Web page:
Hellish Outcast – Stay of Execution

Photo by Fotograf Jarle Hovda Moe

Photo by Fotograf Jarle Hovda Moe

Simultaneously a tsunami of organic hostility and premeditated intimately defined brutality, Stay of Execution from Norwegian metallers Hellish Outcast is quite simply one of the finds of the year. Not that the Bergen quartet are real newcomers, the band has been tearing up the local underground scene since 2001 and making a potent announcement of intent with debut album Your God Will Bleed two years ago. Their new album though is a whole new murder-pit of creative antagonism and majesty from the band, a rhythmically crippling and sonically ravishing destruction and seduction of the senses. Described as thrash/death metal, their sound is so much more than that limiting tag, the album inescapable evidence of a vicious and scintillating tapestry of varied flavours and styles picked apart and used as weaponry in one of the year’s major triumphs.

Formed by guitarist Martin Legreid, bassist Mads Mowinckel (Breed), and drummer Mads Lilletvedt (Solstorm, ex-Byfrost), Hellish Outcast as mentioned was swiftly an attention grabbing and growing force in the Norwegian underground scene. 2006 saw the release of the demo Release You from Their Soil, and two years later came the unleashing of the Raping – Killing – Murder EP which drew keen and favourable attention on a wider scale. The addition of vocalist Thebon (ex-Keep Of Kalessin) in 2010 helped trigger a new twist and attitude in their already visceral sound, a spark ensuring Your God Will Bleed was well-received by a more potent spotlight . Stay of Execution takes it all to another level though, the expanse and maturity in sound and songwriting as marked as the greater insatiable brutality accompanying it. It is an album which tears senses and psyche asunder whilst serenading them with addiction binding grooves and melodic toxicity. Stay of Execution is exhilarating, rigorously compelling, and a release impossible to get your fill of.

It is fair to say that as soon as an avalanche of riffs and rhythms cascades down on the senses through opener Partition of Lust, the album takes a tight hold of ears and attention. It is an instinctively anthemic lure, the creative artillery of beats from Lilletvedt rigorously enticing bait within which riffs cast their own raw tempting. It is an onslaught which never waivers in its demands and punishing intensity, only increasing its savagery as the malevolent vocal squalls of Thebon explode in the maelstrom of spite. Though there is a repetitive core to the track, it just as grippingly unleashes strong variation in voice and grooving to provide the most hostile and irrepressibly addictive start to the release.

Things only accelerate in persuasion and ingenuity as the following punkish brawl of I Can No Longer See the Sun erupts. The song’s subsequent barbarous body is swiftly drawing on groove and nu-metal tendencies as it dips into the 10653627_10152640278209718_9183828471053285056_ndeath bred corners of muscular animosity. It is a bewitching pillaging of the emotions, at times crooning with melodic and harmonious beauty and in other moments stripping the senses bare with vicious and merciless invention. Its deceptive and thrilling mastery is soon emulated by the lethal breath and inhospitable landscape of Heresiarch, the track a stalking predator but again unafraid to sooth the wounds it’s rhythmic and sonic claws dig with a weave of warm melodies and spellbinding clean vocals. The song is ravenous in its fierce imagination and seductive through the grizzled radiance similarly expelled.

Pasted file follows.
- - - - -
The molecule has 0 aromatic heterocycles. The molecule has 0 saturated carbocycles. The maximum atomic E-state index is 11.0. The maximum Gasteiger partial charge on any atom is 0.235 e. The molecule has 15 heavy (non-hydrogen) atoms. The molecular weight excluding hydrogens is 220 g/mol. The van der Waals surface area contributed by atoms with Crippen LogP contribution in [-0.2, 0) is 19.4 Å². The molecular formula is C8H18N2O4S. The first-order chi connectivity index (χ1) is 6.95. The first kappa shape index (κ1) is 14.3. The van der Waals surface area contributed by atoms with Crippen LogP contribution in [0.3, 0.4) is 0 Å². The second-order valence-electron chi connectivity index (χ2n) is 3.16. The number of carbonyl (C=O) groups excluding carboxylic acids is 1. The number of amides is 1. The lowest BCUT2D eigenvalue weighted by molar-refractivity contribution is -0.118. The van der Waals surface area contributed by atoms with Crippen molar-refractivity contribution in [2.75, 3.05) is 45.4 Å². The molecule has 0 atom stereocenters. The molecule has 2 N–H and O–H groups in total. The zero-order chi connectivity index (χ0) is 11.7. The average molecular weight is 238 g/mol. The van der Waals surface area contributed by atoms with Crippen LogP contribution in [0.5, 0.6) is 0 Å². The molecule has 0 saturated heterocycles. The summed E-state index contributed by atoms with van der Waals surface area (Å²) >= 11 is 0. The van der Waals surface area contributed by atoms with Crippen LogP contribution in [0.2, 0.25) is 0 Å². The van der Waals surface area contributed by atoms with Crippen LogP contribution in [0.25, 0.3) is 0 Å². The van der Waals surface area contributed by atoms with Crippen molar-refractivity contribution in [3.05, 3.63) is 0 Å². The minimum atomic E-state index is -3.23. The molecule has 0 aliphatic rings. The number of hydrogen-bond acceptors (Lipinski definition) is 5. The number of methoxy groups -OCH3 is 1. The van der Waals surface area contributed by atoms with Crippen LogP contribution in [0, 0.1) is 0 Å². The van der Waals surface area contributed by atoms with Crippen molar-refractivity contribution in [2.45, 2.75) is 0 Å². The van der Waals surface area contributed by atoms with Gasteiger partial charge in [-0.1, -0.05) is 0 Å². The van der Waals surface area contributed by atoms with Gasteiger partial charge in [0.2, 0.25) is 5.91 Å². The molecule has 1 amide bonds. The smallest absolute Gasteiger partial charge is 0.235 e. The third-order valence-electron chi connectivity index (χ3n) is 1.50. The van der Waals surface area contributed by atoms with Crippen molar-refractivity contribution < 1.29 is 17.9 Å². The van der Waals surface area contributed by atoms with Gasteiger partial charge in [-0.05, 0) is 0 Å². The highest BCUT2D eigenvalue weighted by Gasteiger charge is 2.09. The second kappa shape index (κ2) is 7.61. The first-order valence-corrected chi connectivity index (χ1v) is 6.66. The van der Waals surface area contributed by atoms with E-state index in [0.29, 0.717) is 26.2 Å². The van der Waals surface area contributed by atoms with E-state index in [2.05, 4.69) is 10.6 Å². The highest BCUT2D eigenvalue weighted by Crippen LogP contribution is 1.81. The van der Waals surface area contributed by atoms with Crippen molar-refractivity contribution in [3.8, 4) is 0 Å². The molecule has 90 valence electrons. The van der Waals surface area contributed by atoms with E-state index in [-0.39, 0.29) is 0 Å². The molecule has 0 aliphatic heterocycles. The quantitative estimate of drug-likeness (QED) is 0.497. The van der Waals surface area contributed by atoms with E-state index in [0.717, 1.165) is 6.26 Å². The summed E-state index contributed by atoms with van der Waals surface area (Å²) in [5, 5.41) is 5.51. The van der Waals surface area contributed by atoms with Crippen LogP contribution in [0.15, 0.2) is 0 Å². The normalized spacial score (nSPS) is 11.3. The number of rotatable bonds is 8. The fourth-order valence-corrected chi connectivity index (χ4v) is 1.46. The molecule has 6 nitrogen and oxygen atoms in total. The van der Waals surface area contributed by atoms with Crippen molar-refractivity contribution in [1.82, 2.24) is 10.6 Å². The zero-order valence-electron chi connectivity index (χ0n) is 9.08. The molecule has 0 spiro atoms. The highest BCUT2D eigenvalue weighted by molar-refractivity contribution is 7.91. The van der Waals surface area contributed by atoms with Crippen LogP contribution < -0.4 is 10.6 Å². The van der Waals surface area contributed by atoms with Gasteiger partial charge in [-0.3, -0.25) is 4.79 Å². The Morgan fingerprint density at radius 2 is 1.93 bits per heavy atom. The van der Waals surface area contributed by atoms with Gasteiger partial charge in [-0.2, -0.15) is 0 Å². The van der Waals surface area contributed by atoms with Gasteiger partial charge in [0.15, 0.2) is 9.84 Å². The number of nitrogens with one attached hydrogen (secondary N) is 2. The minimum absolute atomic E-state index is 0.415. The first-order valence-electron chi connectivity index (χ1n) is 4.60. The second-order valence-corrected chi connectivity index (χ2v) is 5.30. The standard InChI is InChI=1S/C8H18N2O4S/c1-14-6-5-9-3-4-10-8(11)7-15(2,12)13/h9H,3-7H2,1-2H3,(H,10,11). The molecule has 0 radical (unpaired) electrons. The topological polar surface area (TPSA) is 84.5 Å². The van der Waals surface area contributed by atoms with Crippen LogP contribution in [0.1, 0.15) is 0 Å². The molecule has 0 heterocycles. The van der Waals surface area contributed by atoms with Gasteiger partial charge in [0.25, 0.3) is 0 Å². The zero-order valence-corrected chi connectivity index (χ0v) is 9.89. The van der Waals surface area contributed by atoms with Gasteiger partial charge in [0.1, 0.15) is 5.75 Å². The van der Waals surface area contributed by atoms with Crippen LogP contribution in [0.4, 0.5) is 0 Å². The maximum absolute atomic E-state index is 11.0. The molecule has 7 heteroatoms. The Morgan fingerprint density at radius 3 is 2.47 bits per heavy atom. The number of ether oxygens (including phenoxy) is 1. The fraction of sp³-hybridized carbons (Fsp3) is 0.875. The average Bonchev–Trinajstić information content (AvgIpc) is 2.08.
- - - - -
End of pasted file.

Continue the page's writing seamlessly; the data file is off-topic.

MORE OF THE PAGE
The corrosive rancor of the thrash fuelled Hunter Supreme comes next, its title perfect naming of the exhaustive sound within the predacious enmity masquerading as a song, before a new pinnacle is forged with Gods of Fear. This track is as primal as it is innovative, the opening crawl of riffs and bass intimidation bestial at best and tar thick malevolence at its deepest. It is soon engulfed in another thrash driven tirade of death and groove metal blood lust yet manages to hold a rein on its venom to more taunt the imagination and emotions. Scorched with a blistering solo, the track is a monstrous rancor and virulently infectious.

Leave offers its own outstanding violation next, its entrance a mellower coaxing than anything provided before on the album but also as portentous and menacing as those same companions. With a slow groan of a delivery from Thebon exposing the song’s narrative as at times vocal harmonies magnetically colour the background, there is a Faith No More essence to the brooding incitement, a similarly distinct inventiveness as the track seduces with clean vocals and grizzled snarls musically and lyrically. It is a transfixing treat setting up the listener for the impossibly contagious presence of Machines. With a robust swing to its stride and sonic tenacity to its enthralling enterprise, the track is loaded with a creative rabidity which is pure fascination. A round that is a ferocity which is honed into something controlled but forcibly hungry. The mid-point slip into a stark and dystopian like metallic soundscape does not quite work with personal tastes, mainly for the length it consumes before allowing the severity of the blistering storm to return, but it cannot derail another track from impressively igniting body and passions.